One telling thing that Dave said, something which surprised me because I thought I knew him better (no, I don't think he is a big bad mysoginist pig, just a natural contrarian) - he said at one moment that he will take offense when a feminist blogger attacks a man for being a man. Well, I've been reading the top 'feminist' bloggers like Shake's Sister, Pam, Amanda, Lindsay, Echidne, Jane, AE, Liz, Patricia and Co., Rox, Jill and Lauren, Pen-Elayne, Trish and others for quite a long time now. After the early-morning dose of Pharyngula which I read for obvious reasons of shared interests, those are the blogs I read first. I have NEVER seen any one of them ever attack a man for being a man. If I did, I, as a man, would feel insulted and would lash out at them. They all like men. Most of them LOVE men. What they do is destroy sexist, mysoginist, homophobic, femiphobic pigs (who are sometimes female, too, see: Schlafly, Phyllis) whenever they say or write something that reveals their medieval Taliban-style view of women. As a man, I join in the slaughter because such men give all men a bad name.
After this little 'incident', I think nobody had the appetite to get back to the core of the problem. Discussion went into some other areas in which non-traditional voices have difficulty being heard. One is blogging in languages other than English (although I don't think that 10 million Chinese bloggers care one bit if the 'other' blogosphere cannot read them - learn Chinese if you want to join the online revolution!).
The other is blogging in non-traditional English. We rehashed the case (local, so the non-NC folks were not aware of it) of the Guilford Co. GOP Chairman who has a blog and was complaining that he, as important as he thinks he is, is not linked by Greensboro101.com (or anyone else for that matter). The response was that, due to illiteracy of his posts, nobody understands what he is trying to say, although some of Ken Mehlman's talking points appear strewn around the text. No paragraphs, no capitalization, no punctutation, no grammar, no sense.
Illiteracy is not the same as non-standard English, though. If your target audience is African-American, or young, or Australian, you should write in the way they like and understand. Nothing written by Fafblog or Rude Pundit is work-safe, yet their message is clear, their voice is strong, and they are immensely popular because of the message. The irreverent use of language makes their message more powerful.
Lack of capitalization is the brand of skippy the bush cangaroo, but everybody understands what the good folks there are trying to say. Still, at some venues, and in some instances, writing a post in standard English adds weight to one's thoughts. It tends to be taken more seriously. I have written a strong post about this very issue about a year ago or more here.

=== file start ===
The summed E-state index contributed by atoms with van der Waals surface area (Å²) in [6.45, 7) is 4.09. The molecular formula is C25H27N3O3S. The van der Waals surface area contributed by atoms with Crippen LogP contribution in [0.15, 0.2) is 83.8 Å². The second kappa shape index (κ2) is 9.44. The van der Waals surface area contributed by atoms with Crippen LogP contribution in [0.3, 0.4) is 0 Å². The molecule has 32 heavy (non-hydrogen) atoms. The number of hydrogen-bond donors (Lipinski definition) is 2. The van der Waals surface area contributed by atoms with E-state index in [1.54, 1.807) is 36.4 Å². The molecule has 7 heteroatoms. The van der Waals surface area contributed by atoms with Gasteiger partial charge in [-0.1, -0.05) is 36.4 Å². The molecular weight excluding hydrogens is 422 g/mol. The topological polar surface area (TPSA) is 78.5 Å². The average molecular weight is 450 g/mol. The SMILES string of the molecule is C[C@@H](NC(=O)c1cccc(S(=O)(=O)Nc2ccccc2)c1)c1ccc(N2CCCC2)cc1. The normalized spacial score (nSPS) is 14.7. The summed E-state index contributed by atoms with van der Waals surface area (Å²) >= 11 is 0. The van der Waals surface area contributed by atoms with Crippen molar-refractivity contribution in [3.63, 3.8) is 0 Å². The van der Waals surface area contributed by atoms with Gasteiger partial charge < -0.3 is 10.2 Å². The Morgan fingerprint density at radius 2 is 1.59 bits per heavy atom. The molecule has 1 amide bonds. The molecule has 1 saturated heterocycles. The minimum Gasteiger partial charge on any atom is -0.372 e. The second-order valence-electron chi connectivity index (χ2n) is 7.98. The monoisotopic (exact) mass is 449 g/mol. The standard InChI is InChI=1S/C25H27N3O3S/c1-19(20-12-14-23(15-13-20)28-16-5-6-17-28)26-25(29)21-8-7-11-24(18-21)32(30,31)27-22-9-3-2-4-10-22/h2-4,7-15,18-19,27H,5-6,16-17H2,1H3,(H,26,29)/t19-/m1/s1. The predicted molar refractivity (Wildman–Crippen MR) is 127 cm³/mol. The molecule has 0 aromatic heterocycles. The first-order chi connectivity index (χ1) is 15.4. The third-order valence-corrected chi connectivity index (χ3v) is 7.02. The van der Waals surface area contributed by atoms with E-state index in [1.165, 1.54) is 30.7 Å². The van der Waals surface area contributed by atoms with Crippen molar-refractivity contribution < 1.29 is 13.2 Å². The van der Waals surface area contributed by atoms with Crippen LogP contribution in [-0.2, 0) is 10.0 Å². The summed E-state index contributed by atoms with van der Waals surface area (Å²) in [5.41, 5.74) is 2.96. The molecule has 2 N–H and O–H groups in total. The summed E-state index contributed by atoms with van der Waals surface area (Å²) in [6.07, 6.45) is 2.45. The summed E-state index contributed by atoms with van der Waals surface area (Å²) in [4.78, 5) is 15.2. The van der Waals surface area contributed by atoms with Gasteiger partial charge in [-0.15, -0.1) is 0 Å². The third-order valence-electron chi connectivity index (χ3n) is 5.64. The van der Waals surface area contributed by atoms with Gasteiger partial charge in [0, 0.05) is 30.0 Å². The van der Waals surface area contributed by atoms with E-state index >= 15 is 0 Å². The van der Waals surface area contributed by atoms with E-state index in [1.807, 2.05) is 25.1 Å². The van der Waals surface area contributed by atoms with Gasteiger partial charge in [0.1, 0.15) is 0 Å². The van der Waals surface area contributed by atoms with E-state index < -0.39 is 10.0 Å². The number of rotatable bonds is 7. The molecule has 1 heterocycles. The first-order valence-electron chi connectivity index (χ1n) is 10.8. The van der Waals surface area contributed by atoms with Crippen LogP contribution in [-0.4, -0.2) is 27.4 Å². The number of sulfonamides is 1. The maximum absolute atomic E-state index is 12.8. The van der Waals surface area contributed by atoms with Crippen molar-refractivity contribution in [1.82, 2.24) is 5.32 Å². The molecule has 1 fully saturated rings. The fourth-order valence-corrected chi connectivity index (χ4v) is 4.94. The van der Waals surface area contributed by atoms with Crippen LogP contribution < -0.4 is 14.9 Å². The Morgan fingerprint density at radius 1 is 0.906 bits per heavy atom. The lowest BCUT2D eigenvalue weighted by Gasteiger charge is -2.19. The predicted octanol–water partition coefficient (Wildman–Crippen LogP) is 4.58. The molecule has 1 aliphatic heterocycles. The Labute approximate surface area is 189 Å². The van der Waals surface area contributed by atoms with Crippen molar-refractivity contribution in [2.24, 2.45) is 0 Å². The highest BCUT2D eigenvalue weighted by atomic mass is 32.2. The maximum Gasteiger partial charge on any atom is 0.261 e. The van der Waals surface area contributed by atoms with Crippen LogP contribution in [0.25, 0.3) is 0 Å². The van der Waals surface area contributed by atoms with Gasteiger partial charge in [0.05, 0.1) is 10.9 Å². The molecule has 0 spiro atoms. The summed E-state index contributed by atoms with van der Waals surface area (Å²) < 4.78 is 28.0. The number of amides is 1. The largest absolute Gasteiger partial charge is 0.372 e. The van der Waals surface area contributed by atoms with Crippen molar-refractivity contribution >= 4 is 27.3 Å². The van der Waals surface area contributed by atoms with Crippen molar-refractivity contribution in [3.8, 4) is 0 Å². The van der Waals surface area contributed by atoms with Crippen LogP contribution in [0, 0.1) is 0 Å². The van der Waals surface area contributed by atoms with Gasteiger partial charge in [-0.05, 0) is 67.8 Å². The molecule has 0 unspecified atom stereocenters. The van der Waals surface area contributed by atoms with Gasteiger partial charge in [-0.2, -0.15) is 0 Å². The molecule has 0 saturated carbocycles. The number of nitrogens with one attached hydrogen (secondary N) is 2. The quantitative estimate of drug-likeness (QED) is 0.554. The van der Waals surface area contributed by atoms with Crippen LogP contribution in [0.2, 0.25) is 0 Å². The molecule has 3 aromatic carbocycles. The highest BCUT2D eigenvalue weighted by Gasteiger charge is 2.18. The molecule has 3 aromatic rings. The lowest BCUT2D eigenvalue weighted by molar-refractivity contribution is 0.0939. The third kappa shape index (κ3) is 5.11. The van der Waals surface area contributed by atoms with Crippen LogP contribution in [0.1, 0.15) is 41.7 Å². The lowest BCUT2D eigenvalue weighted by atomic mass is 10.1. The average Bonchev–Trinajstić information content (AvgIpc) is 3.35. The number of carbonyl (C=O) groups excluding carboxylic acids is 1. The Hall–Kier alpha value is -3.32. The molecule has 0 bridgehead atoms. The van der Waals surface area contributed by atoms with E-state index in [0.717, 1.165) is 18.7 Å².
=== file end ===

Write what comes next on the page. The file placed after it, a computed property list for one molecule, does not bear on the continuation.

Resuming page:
You can see additional (quite diplomatic, mostly) reviews of this session by Tiffany, jw, Cobb, Dave Winer, Bill O'Pad, Dave and Chewie.
Update: Big thanks to Pam for linking to and commenting on this post (go check out the links in her post for more info).
Update 2: David Boyd who I had the pleasure to meet for the first time last week, but on whose blog I could not post a comment, asks if it is possible for non-A-listers to design a system that does a better job than the TTLB in making the hierarchy less frozen.
I think that TTLB appears in these discussions mainly because the A-listers use it as a starting point to ask the silly question "Where are all the female political bloggers?". Many small bloggers, once attaining "large mammal" designation (which is unbelievably easy) realize that the game is rigged, opt out (and it is not as simple as deleeting from your template, though) of TTLB. There was a massive opt-out move a few months ago.
I am still on (although I debate this with myself every week or so) for two reasons: one, it provides some stats that Sitemeter and Technorati do not, and two, I am computer-semi-illiterate and, always working on unreliable machines, I am afraid to mess with my template without Anton sitting next to me, or Erin Monahan e-mailing back and forth. I know I will opt out one day soon.
The TTLB ecosystem has become, in part due to these debates, largely irrelevant over the past several months.
Many bloggers, including myself, do not WANT to ever become A-listers. There is too much pressure at the top, and we blog because it is fun (or therapy). I am perfectly happy with my 250-300 hits per day. David is so happy with his 90-ish hits per day that he even talks about "you outsiders". He's 'made it' according to his criteria and that is perfectly legitimate. People blog for different reasons and have different goals. Not everyone wants to have a direct line to the Party Chairman.
The real problem are search engines like Google (including blogsearch.google.com), Technorati and Yahoo news. There is no opting out ot those. Much of the discussion is about the way to get the A-listers to understand how their linking habits need to change to accommodate the technology. Otherwise, the hierarchy will remain rigid and the diverse voices will not be heard. Many bloggers contribute important points and perspectives even if they do not discuss ppolicy details several times a day. Such points and perspectives need to be more readily available to the readers.
Update 3: Read this excellent article - not just the first paragraph, but the whole thing - as it is very pertinent for this discussion.
Update 4: Finally found the Link Portal to all of the previous discussions on this topic.
ConvergeSouth - First Impressions
ConvergeSouth - Some Pictures
ConvergeSouth - International Coverage
ConvergeSouth - Building Community
ConvergeSouth - Blog Carnivals
ConvergeSouth - Ethics
ConvergeSouth - Policing the Media